Itidal positioned himself into a fighting stance, one foot slightly behind the other at an angle, his left side slightly ahead of his right. In truth he had nothing to fear from these men and he did not wish to destroy them, such being not his nature, but he would not allow himself to be robbed and manhandled by such villains. Soldiers or not, from a city or not, they showed a lack of civility.

Right away the four armored figures saw their opponent squaring himself for combat.

Drop the sword and you might walk away with all your limbs, one of the soldiers said.

Enough.

In a whirlwind of motion, Itidal came alive, his sword seemingly springing of its own accord from the makeshift scabbard of hardened leather strapped to his back. He twisted around, the long blade’s handle appearing in his right hand.

His enemies could only blink, the movements were so swift.

Before a soldier could react, Itidal was among them. His steel slashed to his right, knocking a khopesh out of a hand, then flipped over to stab to the left, snapping against a wrist hard enough to crack it and to drop another sword. The last two soldiers with weapons in hand had a moment of awareness before their foe flung himself between them, tromping amidst their small camping fire as his limbs proceeded to swing and jab and punch and kick.

A cloud of dust sprang up around the action, veiling any sight of the goings on. Grunts and groans and none too few cries rang out in the air, and the sound of metal slapping or cracking against wood or leather caught in the air more than once.

Then silence rolled out across the desert.

Slowly, gradually, the whirling sands began to drift away, to dissipate on the heated desert wind. When the last of the grit hung upon the air, the fire was out, flattened, and four men in reed armor lay unconscious upon the ground, their bronze helmets and swords at their sides. Standing in the middle of them was the muscled figure of Itidal, his chest heaving, his sword hidden in its scabbard once more, his eyes hooded as he stared out across the waste.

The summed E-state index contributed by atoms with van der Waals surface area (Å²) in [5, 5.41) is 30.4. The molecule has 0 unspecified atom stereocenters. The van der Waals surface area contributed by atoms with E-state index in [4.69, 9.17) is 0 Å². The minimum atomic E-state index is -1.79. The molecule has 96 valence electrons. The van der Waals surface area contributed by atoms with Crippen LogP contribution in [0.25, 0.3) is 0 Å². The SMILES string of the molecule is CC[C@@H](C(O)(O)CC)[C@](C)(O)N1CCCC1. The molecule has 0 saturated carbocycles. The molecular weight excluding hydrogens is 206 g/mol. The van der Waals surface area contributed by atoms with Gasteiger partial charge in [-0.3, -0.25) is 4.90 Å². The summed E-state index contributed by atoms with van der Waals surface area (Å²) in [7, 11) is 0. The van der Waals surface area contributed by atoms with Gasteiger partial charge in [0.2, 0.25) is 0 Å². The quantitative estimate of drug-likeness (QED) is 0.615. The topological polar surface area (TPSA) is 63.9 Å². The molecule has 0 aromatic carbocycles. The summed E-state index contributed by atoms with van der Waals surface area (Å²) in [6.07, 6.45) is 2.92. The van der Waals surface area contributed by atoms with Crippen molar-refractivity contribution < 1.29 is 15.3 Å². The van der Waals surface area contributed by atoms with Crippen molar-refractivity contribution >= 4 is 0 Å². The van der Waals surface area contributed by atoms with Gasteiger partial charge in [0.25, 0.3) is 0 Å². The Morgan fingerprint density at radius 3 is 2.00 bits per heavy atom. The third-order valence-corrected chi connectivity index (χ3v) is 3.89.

And landed upon a pool of water little more than a pond, a single tree to one side sprouting palm leaves and dates near its apex. Tied to the tree and sipping from the oasis were four camels, each wearing a saddle and harness. On the opposite side of the water, the animals’ trail showed the way they had come through the sands.

Itidal blinked. He now faced the opposite direction of that which he had come. He had not remembered there being an oasis here, but then he had not traversed this particular region in probably thousands of years. Which explained why he had not known of the city.

The city.

The soldiers had come from the city, and the soldiers had ridden the camels, which left tracks going back to the city.

Staring about at his downed opponents and seeing none of them would be rising soon to offer him challenge, he returned to his dropped bag and retrieved it, tossing it over a shoulder.

Then he proceeded down the other side of the ridge to the camels. He had walked forever, and it was time to ride for a while.

Besides, none of the riders would have need of their animals for some time.

Chapter 2

It was not impossible the four soldiers could cause him further trouble once they woke and returned along their path, but Itidal did not dwell on the possibility. He would deal with such when and if it occurred. Of more concern to him was trying to remember how to ride a beast; it had been centuries since he had saddled and ridden an animal, and he was finding the sensation more jarring than relieving, almost to the point he preferred walking instead of sitting astride the camel.

But sit he did, and ride. Why not? His feet and their tattered coverings could use a rest.

The trail